The author of a report cited repeatedly to justify cracking down on potential voter fraud says the Harper government is misrepresenting his report and ignoring his recommendations.
Indeed, Harry Neufeld says there's not a shred of evidence that there have been more than "a handful" of cases of deliberate voter fraud in either federal or provincial elections.
"I never said there was voter fraud," Neufeld said in an interview with The Canadian Press.
"Nor did the Supreme Court, who looked at this extremely carefully."
Neufeld said the government's efforts to prevent voter fraud are aimed at a non-existent problem. And he predicted they'll wind up disenfranchising thousands of voters and resulting in a rash of court challenges.
The former chief electoral officer for British Columbia was commissioned by Elections Canada to review the problem of non-compliance with the rules for casting ballots after a challenge to the 2011 results in the Toronto riding of Etobicoke Centre disclosed numerous irregularities. That case went all the way to the Supreme Court, which last year rejected a bid by the failed Liberal candidate to overturn the results.
Pierre Poilievre, the minister for democratic reform, has repeatedly cited Neufeld's report to justify two controversial provisions in his bill to overhaul the Canada Elections Act: prohibiting voter information cards as a valid piece of identification and ending the practice of allowing people to "vouch" for voters who do not have the proper identification documents.
He referred to the report again Thursday in response to chief electoral officer Marc Mayrand, who told a Commons committee earlier in the day that the vast majority of the irregularities identified by Neufeld were mistakes by election officials in administering oaths and filling out the vouching paperwork.
"This gives me occasion to correct the explicit factual error in the CEO's testimony when he said that the errors linked to vouching were strictly record-keeping that would not compromise an election," Poilievre told the House of Commons.
"This is what page 10 of his own report says: The Supreme Court made it clear that such errors in other circumstances could contribute to a court overturning an election. That sounds pretty serious to me."
But Neufeld said Poilievre is being "selective" in his reading of the report and urged him to read it in its entirety.
"He's a bright guy, obviously. He can read and, you know, he should go to the recommendations and he should look at the entire context of the issues that were behind the problems with vouching."
In his report, Neufeld estimated that an average of 500 "serious administrative errors" were committed in each of the country's 308 ridings.
"Serious errors of a type the courts consider irregularities that can contribute to an election being overturned were found to occur in 12 per cent of all election day cases involving voter registration and 42 per cent of cases involving identity vouching," he reported.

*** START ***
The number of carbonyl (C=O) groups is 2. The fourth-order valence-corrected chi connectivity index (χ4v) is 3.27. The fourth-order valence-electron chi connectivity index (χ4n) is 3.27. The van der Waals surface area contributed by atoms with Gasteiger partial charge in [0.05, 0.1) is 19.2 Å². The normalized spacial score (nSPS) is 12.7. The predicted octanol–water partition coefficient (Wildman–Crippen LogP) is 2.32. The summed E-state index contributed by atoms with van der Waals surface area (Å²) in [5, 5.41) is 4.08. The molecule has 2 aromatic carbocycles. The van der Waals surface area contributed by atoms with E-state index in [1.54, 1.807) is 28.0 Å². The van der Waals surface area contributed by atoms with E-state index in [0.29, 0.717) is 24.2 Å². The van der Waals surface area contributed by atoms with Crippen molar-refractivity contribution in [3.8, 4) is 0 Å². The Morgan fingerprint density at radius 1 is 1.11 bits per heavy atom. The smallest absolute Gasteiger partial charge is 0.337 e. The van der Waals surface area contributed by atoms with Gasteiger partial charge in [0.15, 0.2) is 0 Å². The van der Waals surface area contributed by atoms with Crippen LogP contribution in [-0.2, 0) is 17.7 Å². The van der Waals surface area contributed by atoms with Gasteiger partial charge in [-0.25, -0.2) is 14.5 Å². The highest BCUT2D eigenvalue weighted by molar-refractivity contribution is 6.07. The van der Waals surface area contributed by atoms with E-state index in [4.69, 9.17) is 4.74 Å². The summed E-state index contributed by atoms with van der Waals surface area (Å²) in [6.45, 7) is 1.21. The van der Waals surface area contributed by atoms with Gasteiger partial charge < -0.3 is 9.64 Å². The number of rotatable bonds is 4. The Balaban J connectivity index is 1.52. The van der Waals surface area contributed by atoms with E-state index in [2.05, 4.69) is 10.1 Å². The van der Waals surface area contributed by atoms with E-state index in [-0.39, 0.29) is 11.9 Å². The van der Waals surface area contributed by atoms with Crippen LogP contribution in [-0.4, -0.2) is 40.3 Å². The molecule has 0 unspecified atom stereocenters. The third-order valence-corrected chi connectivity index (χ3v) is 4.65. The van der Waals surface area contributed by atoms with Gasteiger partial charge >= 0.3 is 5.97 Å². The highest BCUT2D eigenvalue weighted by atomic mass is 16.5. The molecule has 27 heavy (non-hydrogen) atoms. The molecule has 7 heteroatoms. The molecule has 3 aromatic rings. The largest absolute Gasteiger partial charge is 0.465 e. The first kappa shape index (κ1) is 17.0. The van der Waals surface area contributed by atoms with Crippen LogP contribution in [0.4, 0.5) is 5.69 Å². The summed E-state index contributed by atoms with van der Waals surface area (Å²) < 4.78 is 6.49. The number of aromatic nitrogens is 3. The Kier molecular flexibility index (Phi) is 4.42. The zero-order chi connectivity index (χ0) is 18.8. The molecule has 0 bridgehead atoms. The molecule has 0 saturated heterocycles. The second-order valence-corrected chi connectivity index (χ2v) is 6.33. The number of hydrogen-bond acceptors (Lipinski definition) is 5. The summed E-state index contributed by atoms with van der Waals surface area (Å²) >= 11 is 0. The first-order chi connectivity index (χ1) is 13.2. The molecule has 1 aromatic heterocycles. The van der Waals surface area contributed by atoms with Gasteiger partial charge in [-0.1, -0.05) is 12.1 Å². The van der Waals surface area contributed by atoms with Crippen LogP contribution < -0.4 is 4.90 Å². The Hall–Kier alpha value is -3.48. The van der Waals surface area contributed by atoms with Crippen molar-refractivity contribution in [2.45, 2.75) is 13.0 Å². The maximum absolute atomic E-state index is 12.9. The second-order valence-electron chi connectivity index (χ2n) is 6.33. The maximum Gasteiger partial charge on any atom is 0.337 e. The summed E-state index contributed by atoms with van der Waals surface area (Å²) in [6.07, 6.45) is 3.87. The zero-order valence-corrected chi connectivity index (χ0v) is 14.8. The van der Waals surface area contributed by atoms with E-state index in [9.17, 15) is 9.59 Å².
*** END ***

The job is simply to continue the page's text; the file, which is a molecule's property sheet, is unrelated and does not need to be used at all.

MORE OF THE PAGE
Neufeld concluded there were multiple causes for the errors, including "complexity, supervision, recruitment (of poll officials), training, updating the list of electors." At no point did he suggest ineligible voters were deliberately trying to cast illegal ballots.
Neufeld recommended that voter information cards should be more widely allowed as valid pieces of i.d. And he recommended that the vouching process and paperwork should be simplified and elections officials better trained to avoid irregularities in future.
In the Etobicoke Centre case, Neufeld noted in the interview that the Supreme Court specifically said there was no evidence of deliberate voter fraud.
Nevertheless, he said enduring "urban myths" abound about voter fraud. For decades, he's heard stories about busloads of out-of-riding people arriving at polling stations to vote illegally or nefarious individuals scooping up dozens of discarded voter information cards in apartment building lobbies and using them to orchestrate illegal voting schemes.
Conservative MP Brad Butt last month claimed several times to have personally witnessed the latter scheme but, after Elections Canada began investigating his claim, he eventually apologized and clarified that he was recounting anecdotal stories.
"You hear it so often, I think some people believe it," said Neufeld, who has 33 years of experience overseeing elections.
"I don't believe it. I've heard it from politicians and I've said to them, 'Please, provide me some evidence' ... Never, never a single shred of evidence has been provided."
Like Mayrand, Neufeld said he fears Poilievre's efforts to prevent voter fraud will end up disenfranchising people who have trouble producing identification with proof of their address – primarily students, seniors, the poor and aboriginals.
He predicted that the bill will eventually lead to court challenges by those deprived of their fundamental democratic right to cast ballots.
"I think we would see a huge outpouring of absolute anger because my experience is, when people are denied the right to vote and they feel they're legitimately qualified and that there's not a good basis for denying them that vote, they get very angry," he said.
"And I would not be surprised if there was a rash of court challenges from people following the (next) election if Bill C-23 goes through the way it is."
If the Conservatives' argument about the threat of voter fraud is accepted, Neufeld said he's worried that the government will eventually move to eliminate other special balloting procedures, such as voting by mail or registering at the time of voting, and impose more and more identification requirements, such as proof of citizenship.
"The argument doesn't have any logical, factual grounding but, nevertheless, it keeps being used and I think it's a slippery slope to say, 'Oh yeah, we can't trust anyone, we gotta have them prove everything in terms of eligibility before we give them a ballot."'